Tag Archives: BROOKS KOLB

“Growing Gracefully” – A Brooks Kolb North Capitol Hill Garden Featured in “Pacific NW” Magazine

The Entry Gates – all photos by Seattle Times Photographer, Mike Siegel

Seattle Landscape Architect Brooks Kolb was once again featured in the Seattle Times’ “Pacific NW” Magazine on September 7, 2014, in an article by the noted Times garden writer, Valerie Easton. Titled “Growing Gracefully, A Redesign mixes the best of old and new,” the column lead with the following paragraphs:

“It’s not often a landscape architect gets another shot at a garden he designed years ago. But when horticulturist Sue Nicol was hired to come up with a fresh plant palette for an aging Capitol Hill garden, she asked Brooks Kolb to collaborate with her on the project. And it turns out that Kolb, along with his partner, Bill Talley, had renovated the garden in 1997 for an earlier owner.” ….New owners Don and Marty Sands “remodeled the (1932 brick Tudor) inside and out, then turned their attention to updating the garden. The couple appreciated the dramatic entry gates, as well as the matuing Japanese maples, Korean dogwoods and Hinoki cypress from the earlier renovation. Marty loves how the garden wraps around the house ‘like a little haven.’ And she calls the majestic copper beech that dominates the scene ‘a Grandfather tree.’”

Since the house is located on the corner of a curving street near Interlaken Boulevard, Brooks loved the original opportunity to remove a scruffy lawn, replacing it with a path that curves parallel to the road, connecting several distinct garden rooms along the way.

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All photos by Seattle Times Photographer, Mike Siegel:  The House and Rockery from the Street; the Entry Gates

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The Birdbath with Japanese Forest Grass; Owners Marty and Don Sands

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The Fountain in 1997; The Fountain Today, with its Lily Bud Jet

Inteviewing Brooks, Valerie asked, “What was it like for Kolb to re-imagine a garden he designed long ago? ‘It’s a wonderful chance to come back in and retool a garden,’ he says. He planted a necklace of new daphnes around the old fountain and left alone the huge white wisteria growing on the hefty arbor at the side of the house.”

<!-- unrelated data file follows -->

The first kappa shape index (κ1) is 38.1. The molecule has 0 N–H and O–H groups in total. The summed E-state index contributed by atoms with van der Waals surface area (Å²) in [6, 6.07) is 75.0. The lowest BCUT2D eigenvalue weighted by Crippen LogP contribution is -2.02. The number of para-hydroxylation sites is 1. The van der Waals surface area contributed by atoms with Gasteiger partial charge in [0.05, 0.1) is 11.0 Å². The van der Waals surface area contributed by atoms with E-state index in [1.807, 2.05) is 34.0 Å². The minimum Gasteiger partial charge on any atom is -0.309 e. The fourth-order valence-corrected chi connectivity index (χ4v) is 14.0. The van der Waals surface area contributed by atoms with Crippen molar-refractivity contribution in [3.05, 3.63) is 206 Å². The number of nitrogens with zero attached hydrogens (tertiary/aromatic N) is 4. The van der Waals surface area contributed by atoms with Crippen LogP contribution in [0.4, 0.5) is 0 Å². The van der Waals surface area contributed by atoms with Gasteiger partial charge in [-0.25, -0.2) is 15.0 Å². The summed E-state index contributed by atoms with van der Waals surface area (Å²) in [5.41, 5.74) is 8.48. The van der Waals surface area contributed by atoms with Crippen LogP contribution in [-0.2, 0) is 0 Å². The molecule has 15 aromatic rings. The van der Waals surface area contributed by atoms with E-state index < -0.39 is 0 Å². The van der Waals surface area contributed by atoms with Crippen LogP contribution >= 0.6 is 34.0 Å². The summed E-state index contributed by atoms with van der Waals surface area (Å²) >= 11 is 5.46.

Brooks also relished the opportunity to work collaboratively with Sue Nicol, whose contributions to the jointly designed planting plan included the “intensely fragrant” Daphne bholua and ‘Korean Apricot’ chrysanthemums, among many other selections. Brooks has collaborated with Sue for her horticultural and arborist expertise on a number of Seattle area garden designs.

Brooks Kolb’s Hood Canal Garden featured in the Seattle Times “Pacific NW” Magazine

Seattle Landscape Architect Brooks Kolb’s landscape renovation for a site in tiny Holly, on Hood Canal, was featured in the October 19, 2014 Fall Home Design issue of the Seattle Times’ “Pacific NW” Magazine. Owner Paige Stockley’s enthusiasm for Holly and for the amazing waterfront property she found and purchased there proved exactly the catalyst Brooks needed to do some of his best work. The highly diverse site is heavily wooded alongside its entrance at the road, from which it descends to a wetland, a lawn, a beach front, and a working salmon stream.

Brooks brought in the environmental team of Tom and Kathy Smayda, a hydraulic engineer and wetland biologist respectively, to restore the salmon stream and rescue the beach from erosion. After Paige obtained a Kitsap County permit to unclog a large culvert under the highway, chum salmon returned in droves for the first time in years. Tom artfully reshaped the banks of the creek, enabling nature to take over and finish the job on its own time. Kathy helped Brooks generate native planting palettes for the wetland, creek banks and beach areas.

Andrew Borges, architect, designed a Cape Cod-influenced beach house and small adjoining guest house for Paige, raised on stilts above the floodplain, so Brooks also had an ornamental landscape to design. The resulting plan features a large lawn for beach-front entertaining, bordered with shrubs and perennials, including one of Paige’s favorite ornamentals, the Limelight Hydrangea. A small garden surrounding a swale bordered by rocks and Rhododendrons links the main house to the guest house, knitting both together with a gravel parking court.

Interior Designer:  Michelle Burgess; Landscape Contractor: Madrona Point Landscaping.  All photographs by Benjamin Benschneider

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This project was previously published in the October 2013 issue of “Coastal Living” Magazine – see the earlier related blog entry